- Legacy of Mandrake
- Red 5 Comics
- Written by Erica Schultz
- Art by
- Lucas Romero (issue 0)
- Diego Garibaldi (issues 1-4)
- Colors by Ramon Bunge
- Flats by Ludwig Olimba
- Backgrounds by J. P. Massa
- Letters by Yasmin Govoni & Martin Casanova
- Covers by Amelia Vidal
King Features, Red 5 Comics, and StoneBot Studios cast a spell this October as they present a new take on the classic comic strip Mandrake The Magician in an all-new comic book series! Mandy Paz is by all appearances an ordinary teenager just trying to make her way through high school. If she seems like she’s going out of her way to avoid attention, that’s because she’s hiding a big secret-she has powerful magical talents. So, when strange and sinister things start happening in her small town, Mandy decides to take action. And on her quest to chase down the root of the town’s trouble she just might discover the truth about her own legacy.
Anyone who’s read anything I’ve put up on thePullbox (thanks going out to my tens of readers) should be aware that I’ve got a soft spot for the old pulp heroes. The Phantom, The Shadow, Doc Savage, and right in there among the very first heroes is Mandrake the Magician. By his mystical powers, backed up by the more physical skills of his friend Lothar, Mandrake has been battling evil since 1934 when Lee Faulk brought him to the page. Now, Red 5 is reinventing, not rebooting, the classic characters.
Enter Mandragora “Mandy” Constanza Terrado Paz, best friend & fellow crime fighter LJ – son of Lothar, and Alruin… the creepy guy who lives in Mandy’s mirror (more on that later).
Writer Erica Schultz has put together a story that brings in elements of the teen “coming of age” story, without relying too heavily on the classic teen coming of age tropes. Instead of a caricature of what some might think a teenage girl would be, carefully slotted into one of a handfull of defining traits (the cheerleader, the mean girl, the smart girl who isn’t pretty until she takes her glasses off and shakes out her hair) that are relied on way more than they should be. Having participated in the raising of a teenage girl, I can attest that Mandy is much more true to life as she runs the range of attitudes & emotions, making life hella interesting for everyone around her.
Schultz takes Mandy through a character arc that encompasses going to school, embracing her legacy & heritage, learning about her power from sources both good & bad, and coming to grips with the idea that the people she looks up to aren’t perfect. It’s a story that’s aimed at a Young Adult audience but it isn’t dumbed down or condensed to a simple either/or formula. The concepts of “good guys” & “bad guys” aren’t so obvious, and grown ups don’t always have all of the answers dialed in for easy access (shocking revelation #472, we’re winging it way more than we’re happy with). I was pretty impressed with how relatable Schultz’s story was, providing this old fart with an entertaining read even though my young adult years are far in the rear view and I have never actually been a teenage girl.
The collected trade, which I’m sorry to say I don’t have any solid release information on (but all issues can be found digitally here through ComiXology), includes issue #0 with art by Lucas Romero as well as the four issues of the regular run illustrated by Diego Garibaldi. I think I’d identify Romero’s style as very manga influenced with a bit of an edge to it, with a lot of dynamic action to satisfy the short attention span crowd.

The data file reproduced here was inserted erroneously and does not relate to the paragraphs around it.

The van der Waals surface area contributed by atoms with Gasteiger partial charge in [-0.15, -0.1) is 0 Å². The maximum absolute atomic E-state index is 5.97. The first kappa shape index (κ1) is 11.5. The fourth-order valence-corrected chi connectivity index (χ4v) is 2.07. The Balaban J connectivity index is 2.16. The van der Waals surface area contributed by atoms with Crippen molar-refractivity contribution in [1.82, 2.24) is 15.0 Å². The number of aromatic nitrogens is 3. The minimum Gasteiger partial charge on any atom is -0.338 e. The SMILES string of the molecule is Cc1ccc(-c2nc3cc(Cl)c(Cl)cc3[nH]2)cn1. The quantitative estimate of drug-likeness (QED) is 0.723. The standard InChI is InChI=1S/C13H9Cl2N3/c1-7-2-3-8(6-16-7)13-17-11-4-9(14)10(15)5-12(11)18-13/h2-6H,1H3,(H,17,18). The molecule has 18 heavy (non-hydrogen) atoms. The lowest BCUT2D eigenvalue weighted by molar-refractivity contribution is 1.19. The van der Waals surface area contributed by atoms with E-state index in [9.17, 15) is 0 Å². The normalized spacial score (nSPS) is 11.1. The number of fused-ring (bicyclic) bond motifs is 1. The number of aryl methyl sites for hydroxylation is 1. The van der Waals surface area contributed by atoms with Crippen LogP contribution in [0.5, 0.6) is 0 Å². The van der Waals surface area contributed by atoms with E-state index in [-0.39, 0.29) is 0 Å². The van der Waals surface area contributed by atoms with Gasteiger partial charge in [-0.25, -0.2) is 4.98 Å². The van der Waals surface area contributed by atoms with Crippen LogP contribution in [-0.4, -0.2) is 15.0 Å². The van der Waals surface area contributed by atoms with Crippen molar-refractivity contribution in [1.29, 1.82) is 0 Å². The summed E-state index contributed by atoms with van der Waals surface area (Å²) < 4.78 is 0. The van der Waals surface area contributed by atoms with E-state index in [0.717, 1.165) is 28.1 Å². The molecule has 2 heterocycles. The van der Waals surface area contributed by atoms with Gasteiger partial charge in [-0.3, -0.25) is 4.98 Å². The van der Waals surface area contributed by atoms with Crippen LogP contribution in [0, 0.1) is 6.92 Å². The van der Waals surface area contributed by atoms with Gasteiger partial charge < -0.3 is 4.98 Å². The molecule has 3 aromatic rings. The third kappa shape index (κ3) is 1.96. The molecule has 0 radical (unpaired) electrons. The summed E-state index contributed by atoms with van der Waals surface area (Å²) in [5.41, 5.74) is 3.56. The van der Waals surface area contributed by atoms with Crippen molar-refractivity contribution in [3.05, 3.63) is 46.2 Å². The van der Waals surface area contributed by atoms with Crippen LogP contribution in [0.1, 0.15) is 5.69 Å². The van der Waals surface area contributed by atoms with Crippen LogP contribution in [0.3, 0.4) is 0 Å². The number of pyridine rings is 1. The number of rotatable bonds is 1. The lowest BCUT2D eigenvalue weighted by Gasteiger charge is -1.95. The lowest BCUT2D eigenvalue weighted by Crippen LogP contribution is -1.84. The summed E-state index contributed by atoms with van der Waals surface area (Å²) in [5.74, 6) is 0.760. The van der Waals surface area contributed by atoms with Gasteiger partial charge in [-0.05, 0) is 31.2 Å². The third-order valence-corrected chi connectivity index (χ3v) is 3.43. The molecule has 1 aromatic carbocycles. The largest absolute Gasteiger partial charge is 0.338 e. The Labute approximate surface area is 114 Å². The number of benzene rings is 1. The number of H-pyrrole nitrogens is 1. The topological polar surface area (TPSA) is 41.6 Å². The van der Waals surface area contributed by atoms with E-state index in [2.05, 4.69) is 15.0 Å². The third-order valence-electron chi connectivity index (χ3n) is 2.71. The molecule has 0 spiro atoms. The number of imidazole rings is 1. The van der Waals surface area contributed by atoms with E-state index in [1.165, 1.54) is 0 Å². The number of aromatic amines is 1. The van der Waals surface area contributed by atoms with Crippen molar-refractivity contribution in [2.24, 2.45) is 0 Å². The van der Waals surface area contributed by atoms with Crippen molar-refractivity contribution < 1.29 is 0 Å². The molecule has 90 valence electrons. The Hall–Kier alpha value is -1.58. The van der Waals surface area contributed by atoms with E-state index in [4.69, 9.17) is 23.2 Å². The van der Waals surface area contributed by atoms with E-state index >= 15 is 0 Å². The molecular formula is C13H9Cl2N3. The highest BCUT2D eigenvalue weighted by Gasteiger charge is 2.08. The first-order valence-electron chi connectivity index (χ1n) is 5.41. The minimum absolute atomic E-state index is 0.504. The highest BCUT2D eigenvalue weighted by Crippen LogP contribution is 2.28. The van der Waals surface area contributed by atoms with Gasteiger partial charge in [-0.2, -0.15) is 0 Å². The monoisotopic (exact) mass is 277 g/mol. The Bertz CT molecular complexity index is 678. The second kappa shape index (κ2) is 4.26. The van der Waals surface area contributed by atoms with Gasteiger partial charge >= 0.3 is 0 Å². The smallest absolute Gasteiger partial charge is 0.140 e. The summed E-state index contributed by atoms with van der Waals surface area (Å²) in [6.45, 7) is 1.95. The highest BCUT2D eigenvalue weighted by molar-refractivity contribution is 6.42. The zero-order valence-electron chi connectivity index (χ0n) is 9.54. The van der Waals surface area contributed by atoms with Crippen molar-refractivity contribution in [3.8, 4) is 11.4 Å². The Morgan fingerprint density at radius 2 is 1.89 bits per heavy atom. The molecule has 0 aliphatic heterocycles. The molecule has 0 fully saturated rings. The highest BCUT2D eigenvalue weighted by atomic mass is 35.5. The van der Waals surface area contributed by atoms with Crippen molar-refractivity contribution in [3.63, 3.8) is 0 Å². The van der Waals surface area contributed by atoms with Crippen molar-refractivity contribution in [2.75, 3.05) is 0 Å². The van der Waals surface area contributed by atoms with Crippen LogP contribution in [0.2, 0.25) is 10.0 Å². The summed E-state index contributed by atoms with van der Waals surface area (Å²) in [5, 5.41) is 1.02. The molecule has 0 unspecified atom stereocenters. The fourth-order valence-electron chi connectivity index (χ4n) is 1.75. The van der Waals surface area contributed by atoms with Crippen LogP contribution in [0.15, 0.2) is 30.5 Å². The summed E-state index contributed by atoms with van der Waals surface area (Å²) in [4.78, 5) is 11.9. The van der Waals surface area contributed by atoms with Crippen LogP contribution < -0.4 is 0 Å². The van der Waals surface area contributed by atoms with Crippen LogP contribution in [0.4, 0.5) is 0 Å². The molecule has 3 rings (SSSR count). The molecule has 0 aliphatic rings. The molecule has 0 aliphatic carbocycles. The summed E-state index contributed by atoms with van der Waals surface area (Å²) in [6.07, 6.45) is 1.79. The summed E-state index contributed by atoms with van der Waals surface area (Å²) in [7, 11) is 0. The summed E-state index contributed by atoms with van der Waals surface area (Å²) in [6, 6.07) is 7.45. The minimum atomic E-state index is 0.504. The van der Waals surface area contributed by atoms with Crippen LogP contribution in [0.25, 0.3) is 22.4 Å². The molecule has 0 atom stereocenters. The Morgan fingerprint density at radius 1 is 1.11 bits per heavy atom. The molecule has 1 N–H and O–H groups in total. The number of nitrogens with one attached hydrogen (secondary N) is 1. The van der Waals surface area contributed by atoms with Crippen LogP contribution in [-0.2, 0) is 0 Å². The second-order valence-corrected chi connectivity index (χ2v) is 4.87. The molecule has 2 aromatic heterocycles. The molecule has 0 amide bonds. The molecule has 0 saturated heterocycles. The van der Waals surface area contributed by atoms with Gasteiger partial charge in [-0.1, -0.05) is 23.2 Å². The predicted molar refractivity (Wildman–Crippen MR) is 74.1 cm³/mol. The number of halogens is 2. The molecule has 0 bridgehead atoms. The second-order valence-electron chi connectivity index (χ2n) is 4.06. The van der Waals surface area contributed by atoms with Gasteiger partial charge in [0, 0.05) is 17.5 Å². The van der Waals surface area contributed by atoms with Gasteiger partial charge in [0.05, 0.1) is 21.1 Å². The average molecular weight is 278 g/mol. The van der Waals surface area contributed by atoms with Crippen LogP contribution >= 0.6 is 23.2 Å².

Garibaldi’s work has grittier, slightly less idealized edge to his designs. Both styles work in Mandy Mandrake’s world of magic & monsters, and I do have my personal preferences, but both artists are turning in some really good work for this trip back to the classic world of King Features’ original sorcerer supreme.
The stylistic look of Legacy of Mandrake, from one artist to the next, is unified by some really impressive work by colorist Ramon Bunge. Bunge takes the two styles & really brings them together, smoothing over the art shift so it’s not quite as jarring as it could have been.
Other elements that impressed are the backgrounds by J.P. Massa- given some of the epic levels of mystical mayhem being tossed around, there were some pretty cool environments to bask in- and the lettering by Yasmin Govoni & Martin Casanova. The lettering worked great when Schultz’s story dipped into flashbacks, and when she was giving page time to Mandy’s ersatz magical mentor Alruin.
Yup, nothing at all creepy or the least bit supsect going on here… Just a dude trapped in a mirror, hanging out in a teenage girl’s room and giving her tips on magic and life in general.
(Pssst, that’s not a spoiler… it’s called foreshadowing)
While I don’t have info on a release for the collected trade edition, The Legacy of Mandrake is a great entry in the Young Adult urban fantasy section of the bookshelf and all five issues are available now through ComiXology. As a series, it’s a good example of how a story can be geared toward younger readers without feeling the need to talk down to the kids. The happy coincidence to that approach is that it’s totally readable for us old farts.
Final Score: 11/13